Hurley L. Green was a hardworking man committed to his family, his profession, and his community.
Born to Atlena and Hurley Green in Beaumont, Texas on April 13, 1927, Green moved to Chicago with his mother as a youngster and graduated from Burke Elementary School and then from DuSable High School. This is where he met his high school sweetheart and wife of 57 years, Thelma Mills Green. Hurley III and Lee blessed that union.
Green graduated from Wilson Junior College and completed his higher education at Columbia College. He also served in the U.S. Air Force and was honorably discharged in 1948.
One of young Green's goals was to buy a home for his family. They made several stops on their journey to homeownership, including Hyde Park, Altgeld Gardens, Chatham, and Englewood, before moving into their first home on 73rd & Halsted in 1963. Their ultimate stop, their first true home, was an attractive dark brown "gingerbread house" on 76th & Euclid, which was purchased in 1966 from a Jewish homeowner who may have been the last to leave the neighborhood.
The 1970s ushered in Green's media career. In addition to becoming the publisher of the BULLETIN Newspapers, he became the host of "Issues Unlimited", a historic television show that became a fixture on WGN Channel 9 on Sunday mornings for three years. The well-rated TV program featured him moderating a blue-ribbon panel of city media representatives interviewing the local and national newsmakers of the day. It was through his weekly show that many Chicago viewers met and saw political and social activists.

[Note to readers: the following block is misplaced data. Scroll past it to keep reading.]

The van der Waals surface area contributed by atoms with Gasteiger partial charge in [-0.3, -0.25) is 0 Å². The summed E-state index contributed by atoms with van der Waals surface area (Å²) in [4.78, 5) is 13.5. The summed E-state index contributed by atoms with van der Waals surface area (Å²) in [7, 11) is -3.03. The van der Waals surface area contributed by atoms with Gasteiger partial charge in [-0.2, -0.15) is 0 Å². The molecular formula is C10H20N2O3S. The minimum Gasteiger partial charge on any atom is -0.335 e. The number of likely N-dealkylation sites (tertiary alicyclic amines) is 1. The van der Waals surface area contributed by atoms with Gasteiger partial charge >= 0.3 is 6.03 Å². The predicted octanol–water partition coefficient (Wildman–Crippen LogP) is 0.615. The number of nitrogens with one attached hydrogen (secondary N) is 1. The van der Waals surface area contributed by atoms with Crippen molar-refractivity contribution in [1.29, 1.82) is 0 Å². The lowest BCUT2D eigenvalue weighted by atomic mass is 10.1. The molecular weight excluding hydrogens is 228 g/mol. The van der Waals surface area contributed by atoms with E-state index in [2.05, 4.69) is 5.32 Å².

The BULLETIN is a family-run publication that has been serving the southside community for over 40 years. Although there have been many changes at the paper over the years, Green's weekly Page 4 "Shifting Scenes" column has remained constant as a catalyst for economic and political change in the community.
Although Green was deeply rooted in the community, he had local and national connections and influence in both political parties, entertainment, and sports. His circle of associates included both Mayor Daleys; both of the African American mayors: Mayor Harold Washington and Mayor Eugene Sawyer; as well as all of the southside aldermen and committeemen. Julian Bond, Rev. Ralph D. Abernathy, James Compton, Rev. Jesse L. Jackson, and Rev. Martin Luther King were also in his distinguished circle of associates. He was so proud of his successful fellow DuSable High School classmates: Mayor Washington; singer Nat "King" Cole; historian Prof. Timuel D. Black; and former Chicago Police Supt. Fred Rice.
During his lifetime, he received several honors, awards, and recognitions by local and national organizations for his contributions as a citizen, community servant, and newspaper publisher.
Hurley L. Green made his transition peacefully on November 1st, nearly four months to the passage of his beloved wife, Thelma Green, who died on June 28th. He leaves to cherish his loving memory: two sons, Hurley III and Lee J. Green; three grandchildren: Jason, Jamal and Nicole; one new great-grandson, Sidney (born September 12); and literally thousands of friends, associates, and weekly readers.
Homegoing services will be private, but cards and well-wishes may be sent to the BULLETIN NEWSPAPER, 500 N. Michigan Avenue, Suite 300, Chicago, IL 60611-3775. The family is considering a future community Memorial Service so that well-wishers can share their personal memories of "Chicago's Senior Black Columnist" in the near future.